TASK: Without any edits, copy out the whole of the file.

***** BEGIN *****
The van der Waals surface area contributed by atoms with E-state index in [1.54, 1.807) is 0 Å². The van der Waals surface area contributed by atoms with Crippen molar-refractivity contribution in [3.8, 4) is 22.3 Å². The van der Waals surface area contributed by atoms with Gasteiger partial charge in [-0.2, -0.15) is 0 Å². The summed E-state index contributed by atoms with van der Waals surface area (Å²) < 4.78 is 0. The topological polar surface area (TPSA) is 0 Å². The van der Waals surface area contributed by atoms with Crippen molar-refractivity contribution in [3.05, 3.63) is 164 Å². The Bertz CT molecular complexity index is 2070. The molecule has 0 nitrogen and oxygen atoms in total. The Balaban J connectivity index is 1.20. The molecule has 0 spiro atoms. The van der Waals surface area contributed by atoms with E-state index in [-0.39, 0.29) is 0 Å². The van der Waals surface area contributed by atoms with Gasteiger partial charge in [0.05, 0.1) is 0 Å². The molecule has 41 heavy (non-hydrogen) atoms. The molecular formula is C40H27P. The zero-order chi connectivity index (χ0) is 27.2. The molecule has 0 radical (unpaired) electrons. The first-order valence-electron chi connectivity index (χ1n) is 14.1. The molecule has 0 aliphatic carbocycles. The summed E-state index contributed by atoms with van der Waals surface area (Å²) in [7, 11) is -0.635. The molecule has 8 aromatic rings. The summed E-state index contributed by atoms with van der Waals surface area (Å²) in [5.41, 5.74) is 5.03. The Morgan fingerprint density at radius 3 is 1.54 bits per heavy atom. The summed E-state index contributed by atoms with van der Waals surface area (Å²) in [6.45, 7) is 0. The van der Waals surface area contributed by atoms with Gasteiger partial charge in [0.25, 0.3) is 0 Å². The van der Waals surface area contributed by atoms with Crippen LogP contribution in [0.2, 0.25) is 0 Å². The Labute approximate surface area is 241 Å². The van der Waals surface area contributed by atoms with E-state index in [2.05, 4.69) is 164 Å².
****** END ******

The van der Waals surface area contributed by atoms with E-state index in [1.54, 1.807) is 0 Å². The van der Waals surface area contributed by atoms with Crippen molar-refractivity contribution in [3.8, 4) is 22.3 Å². The van der Waals surface area contributed by atoms with Gasteiger partial charge in [-0.2, -0.15) is 0 Å². The summed E-state index contributed by atoms with van der Waals surface area (Å²) < 4.78 is 0. The topological polar surface area (TPSA) is 0 Å². The van der Waals surface area contributed by atoms with Crippen molar-refractivity contribution in [3.05, 3.63) is 164 Å². The Bertz CT molecular complexity index is 2070. The molecule has 0 nitrogen and oxygen atoms in total. The Balaban J connectivity index is 1.20. The molecule has 0 spiro atoms. The van der Waals surface area contributed by atoms with E-state index in [-0.39, 0.29) is 0 Å². The van der Waals surface area contributed by atoms with Gasteiger partial charge in [0.05, 0.1) is 0 Å². The molecule has 41 heavy (non-hydrogen) atoms. The molecular formula is C40H27P. The zero-order chi connectivity index (χ0) is 27.2. The molecule has 0 radical (unpaired) electrons. The first-order valence-electron chi connectivity index (χ1n) is 14.1. The molecule has 0 aliphatic carbocycles. The summed E-state index contributed by atoms with van der Waals surface area (Å²) in [7, 11) is -0.635. The molecule has 8 aromatic rings. The summed E-state index contributed by atoms with van der Waals surface area (Å²) in [5.41, 5.74) is 5.03. The Morgan fingerprint density at radius 3 is 1.54 bits per heavy atom. The summed E-state index contributed by atoms with van der Waals surface area (Å²) in [6.45, 7) is 0. The van der Waals surface area contributed by atoms with Gasteiger partial charge in [0.25, 0.3) is 0 Å². The van der Waals surface area contributed by atoms with Crippen LogP contribution in [0.2, 0.25) is 0 Å². The Labute approximate surface area is 241 Å². The van der Waals surface area contributed by atoms with E-state index in [2.05, 4.69) is 164 Å².